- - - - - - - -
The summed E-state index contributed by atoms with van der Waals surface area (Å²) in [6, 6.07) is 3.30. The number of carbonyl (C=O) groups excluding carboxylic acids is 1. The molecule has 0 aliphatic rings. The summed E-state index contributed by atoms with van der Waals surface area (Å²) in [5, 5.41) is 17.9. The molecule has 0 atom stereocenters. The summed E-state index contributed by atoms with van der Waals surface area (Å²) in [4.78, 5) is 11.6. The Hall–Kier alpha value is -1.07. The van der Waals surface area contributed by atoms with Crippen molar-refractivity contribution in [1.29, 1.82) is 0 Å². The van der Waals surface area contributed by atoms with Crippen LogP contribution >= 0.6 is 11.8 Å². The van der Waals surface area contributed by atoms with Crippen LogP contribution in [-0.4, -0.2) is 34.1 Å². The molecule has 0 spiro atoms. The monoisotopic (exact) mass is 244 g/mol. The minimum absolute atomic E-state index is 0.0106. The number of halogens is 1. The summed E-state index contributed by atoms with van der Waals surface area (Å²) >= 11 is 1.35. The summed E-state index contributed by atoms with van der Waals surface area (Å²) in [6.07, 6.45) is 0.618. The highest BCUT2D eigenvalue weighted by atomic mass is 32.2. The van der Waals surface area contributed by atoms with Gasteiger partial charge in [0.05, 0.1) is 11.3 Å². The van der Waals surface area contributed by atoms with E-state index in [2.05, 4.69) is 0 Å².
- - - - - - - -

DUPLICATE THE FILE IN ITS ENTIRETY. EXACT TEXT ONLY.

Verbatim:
The summed E-state index contributed by atoms with van der Waals surface area (Å²) in [6, 6.07) is 3.30. The number of carbonyl (C=O) groups excluding carboxylic acids is 1. The molecule has 0 aliphatic rings. The summed E-state index contributed by atoms with van der Waals surface area (Å²) in [5, 5.41) is 17.9. The molecule has 0 atom stereocenters. The summed E-state index contributed by atoms with van der Waals surface area (Å²) in [4.78, 5) is 11.6. The Hall–Kier alpha value is -1.07. The van der Waals surface area contributed by atoms with Crippen molar-refractivity contribution in [1.29, 1.82) is 0 Å². The van der Waals surface area contributed by atoms with Crippen LogP contribution >= 0.6 is 11.8 Å². The van der Waals surface area contributed by atoms with Crippen LogP contribution in [-0.4, -0.2) is 34.1 Å². The molecule has 0 spiro atoms. The monoisotopic (exact) mass is 244 g/mol. The minimum absolute atomic E-state index is 0.0106. The number of halogens is 1. The summed E-state index contributed by atoms with van der Waals surface area (Å²) >= 11 is 1.35. The summed E-state index contributed by atoms with van der Waals surface area (Å²) in [6.07, 6.45) is 0.618. The highest BCUT2D eigenvalue weighted by atomic mass is 32.2. The van der Waals surface area contributed by atoms with Gasteiger partial charge in [0.05, 0.1) is 11.3 Å². The van der Waals surface area contributed by atoms with E-state index in [2.05, 4.69) is 0 Å².